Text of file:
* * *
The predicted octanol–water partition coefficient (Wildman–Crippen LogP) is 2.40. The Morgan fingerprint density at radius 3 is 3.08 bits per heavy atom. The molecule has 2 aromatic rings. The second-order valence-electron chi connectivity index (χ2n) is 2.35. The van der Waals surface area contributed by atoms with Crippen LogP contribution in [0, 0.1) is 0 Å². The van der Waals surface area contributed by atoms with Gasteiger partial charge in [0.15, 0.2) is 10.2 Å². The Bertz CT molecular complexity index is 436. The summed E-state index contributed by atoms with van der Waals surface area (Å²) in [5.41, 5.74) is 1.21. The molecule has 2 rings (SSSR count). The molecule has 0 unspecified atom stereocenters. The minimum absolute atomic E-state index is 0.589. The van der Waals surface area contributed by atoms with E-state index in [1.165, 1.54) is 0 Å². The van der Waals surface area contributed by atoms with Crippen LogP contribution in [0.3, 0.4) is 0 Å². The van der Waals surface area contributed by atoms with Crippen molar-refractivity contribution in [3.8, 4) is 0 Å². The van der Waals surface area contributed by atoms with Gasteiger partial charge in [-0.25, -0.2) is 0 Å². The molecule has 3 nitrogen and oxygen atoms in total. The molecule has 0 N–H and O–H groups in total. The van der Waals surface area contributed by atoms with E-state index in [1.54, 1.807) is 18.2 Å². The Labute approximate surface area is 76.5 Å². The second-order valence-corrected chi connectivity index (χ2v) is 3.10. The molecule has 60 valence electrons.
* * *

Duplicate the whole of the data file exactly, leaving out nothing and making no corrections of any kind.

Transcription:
The predicted octanol–water partition coefficient (Wildman–Crippen LogP) is 2.40. The Morgan fingerprint density at radius 3 is 3.08 bits per heavy atom. The molecule has 2 aromatic rings. The second-order valence-electron chi connectivity index (χ2n) is 2.35. The van der Waals surface area contributed by atoms with Crippen LogP contribution in [0, 0.1) is 0 Å². The van der Waals surface area contributed by atoms with Gasteiger partial charge in [0.15, 0.2) is 10.2 Å². The Bertz CT molecular complexity index is 436. The summed E-state index contributed by atoms with van der Waals surface area (Å²) in [5.41, 5.74) is 1.21. The molecule has 2 rings (SSSR count). The molecule has 0 unspecified atom stereocenters. The minimum absolute atomic E-state index is 0.589. The van der Waals surface area contributed by atoms with E-state index in [1.165, 1.54) is 0 Å². The van der Waals surface area contributed by atoms with Crippen LogP contribution in [0.3, 0.4) is 0 Å². The van der Waals surface area contributed by atoms with Crippen molar-refractivity contribution in [3.8, 4) is 0 Å². The van der Waals surface area contributed by atoms with Gasteiger partial charge in [-0.25, -0.2) is 0 Å². The molecule has 3 nitrogen and oxygen atoms in total. The molecule has 0 N–H and O–H groups in total. The van der Waals surface area contributed by atoms with E-state index in [1.54, 1.807) is 18.2 Å². The Labute approximate surface area is 76.5 Å². The second-order valence-corrected chi connectivity index (χ2v) is 3.10. The molecule has 60 valence electrons.